Giving voice

BMoCA installation features the experiences of Boulder County DACA recipients

0
Work Won’t Kill You: I am Here is an installation/performance art piece by Patty Ortiz that employs DACA recipients while sharing their stories.
Patty Ortiz

There’s an earthiness in the air as several young people work on potting some 300 flowers in the lobby of the Boulder Museum of Contemporary Art. “I think we need some blue,” says artist Patty Ortiz, looking over the crop of white, pink, yellow and red. She’s in the process of installing her latest exhibit, Work Won’t Kill You: I am Here, a performance art piece highlighting the stories and experiences of Deferred Action for Childhood Arrivals (DACA) recipients.

An Obama-era program that provides deportation relief and work authorization for 800,000 young people who were brought to the U.S. as children, DACA has faced uncertainty in the last year. The Trump administration intends to terminate the program, but federal judges have ordered it remains intact until legal challenges can make their way through the courts. At the same time, Congress has failed to find consensus on immigration reform and pass legislation to protect these young people.

“With the recent developments that have been happening at the federal level and the quandary that these involuntary childhood immigrants are facing these days, … we felt it was an opportunity for us to present their perspectives and be a platform to raise awareness about their issues,” says BMoCA Executive Director David Dadone. “And that’s where we as a contemporary art museum can really make an impact in our community and beyond — by presenting the facts and their point of view through an installation and art performance and present them to the community.”

I am Here was commissioned by BMoCA as part of its Present Box exhibition series, which, since 2011, has transformed the museum’s small lobby a few times a year into a piece of performance art.

It’s fifth in Ortiz’ exhibition series Work Won’t Kill You, inspired by a quote her father often said: “Work won’t kill you, laziness will.”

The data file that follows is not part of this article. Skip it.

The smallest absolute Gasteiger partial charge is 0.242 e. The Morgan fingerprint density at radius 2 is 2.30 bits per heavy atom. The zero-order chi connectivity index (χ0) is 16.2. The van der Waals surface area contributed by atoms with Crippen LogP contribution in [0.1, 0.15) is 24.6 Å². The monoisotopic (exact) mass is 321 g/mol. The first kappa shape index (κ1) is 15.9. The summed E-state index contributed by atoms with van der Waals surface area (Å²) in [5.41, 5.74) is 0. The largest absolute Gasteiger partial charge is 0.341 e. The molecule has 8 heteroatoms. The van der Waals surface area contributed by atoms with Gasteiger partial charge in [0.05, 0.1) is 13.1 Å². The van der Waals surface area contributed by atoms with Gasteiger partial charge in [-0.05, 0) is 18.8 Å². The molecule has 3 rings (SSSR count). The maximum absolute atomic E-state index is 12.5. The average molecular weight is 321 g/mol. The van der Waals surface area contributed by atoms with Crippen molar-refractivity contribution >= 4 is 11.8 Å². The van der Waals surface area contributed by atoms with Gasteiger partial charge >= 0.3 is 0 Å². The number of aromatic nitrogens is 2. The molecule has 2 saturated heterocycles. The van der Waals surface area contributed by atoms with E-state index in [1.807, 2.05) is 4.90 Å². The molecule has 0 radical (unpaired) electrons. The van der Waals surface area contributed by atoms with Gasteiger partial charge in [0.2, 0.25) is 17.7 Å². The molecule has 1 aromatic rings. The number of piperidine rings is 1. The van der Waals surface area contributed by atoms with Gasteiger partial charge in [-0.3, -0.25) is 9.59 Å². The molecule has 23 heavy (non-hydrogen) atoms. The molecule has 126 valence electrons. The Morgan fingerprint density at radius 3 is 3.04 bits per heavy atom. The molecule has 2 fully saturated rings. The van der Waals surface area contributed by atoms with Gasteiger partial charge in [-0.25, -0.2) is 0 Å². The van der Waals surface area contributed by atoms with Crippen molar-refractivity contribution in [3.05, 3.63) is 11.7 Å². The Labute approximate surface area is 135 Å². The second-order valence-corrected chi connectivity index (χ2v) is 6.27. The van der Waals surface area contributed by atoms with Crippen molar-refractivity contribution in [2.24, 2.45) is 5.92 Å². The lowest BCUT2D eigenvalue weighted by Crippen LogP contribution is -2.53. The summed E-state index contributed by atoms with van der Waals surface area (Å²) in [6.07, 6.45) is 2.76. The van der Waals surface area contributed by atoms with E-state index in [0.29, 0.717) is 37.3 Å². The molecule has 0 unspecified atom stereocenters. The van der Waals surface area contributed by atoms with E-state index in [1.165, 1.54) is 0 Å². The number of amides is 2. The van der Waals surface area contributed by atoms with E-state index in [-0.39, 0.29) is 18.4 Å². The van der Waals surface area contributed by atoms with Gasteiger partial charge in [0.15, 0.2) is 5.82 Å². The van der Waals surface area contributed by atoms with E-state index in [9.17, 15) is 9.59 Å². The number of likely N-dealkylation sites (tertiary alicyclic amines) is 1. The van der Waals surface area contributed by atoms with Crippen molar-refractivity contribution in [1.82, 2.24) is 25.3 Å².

“Work can be anything; it’s really just exerting some kind of force forward,” Ortiz says. “Work is the great unifier.”

In all of her installation work, Ortiz hires locals to engage in the project. In Syracuse, New York, she gathered unemployed and retired men living in poverty to systematically examine images from their community in a work of forensic art. In San Diego, she employed workers to catalog the commercial exchanges taking place every day in a retail corridor.

“Working together, it becomes this community and there does become this connection and relationship that we have now from all of the time we spent together,” she says. “That’s part of the piece for me.”

Angela K. Evans

For I am Here, Ortiz has hired nine DACA recipients who grew up in Boulder County, ranging in age from 18-27, to care for the potted plants in the museum’s lobby. Ortiz designed bright, flowered jumpsuits — uniforms, if you will — for the young people to wear as they work.

“They will make sure the plants are growing and water the flowers,” Ortiz says. “The other thing they can do, which I think is more exciting, is they get to arrange the flowers any way they want. I’ll arrange them first and then after that it’s up to them. They can arrange it by color, they can arrange it by kind, they can arrange it by design. It’s really up to them.”

While the workers arrange pots and care for the flowers, a projected video will loop behind them. A collage of moving flowers flashes on the screen with a voiceover of the students sharing their stories.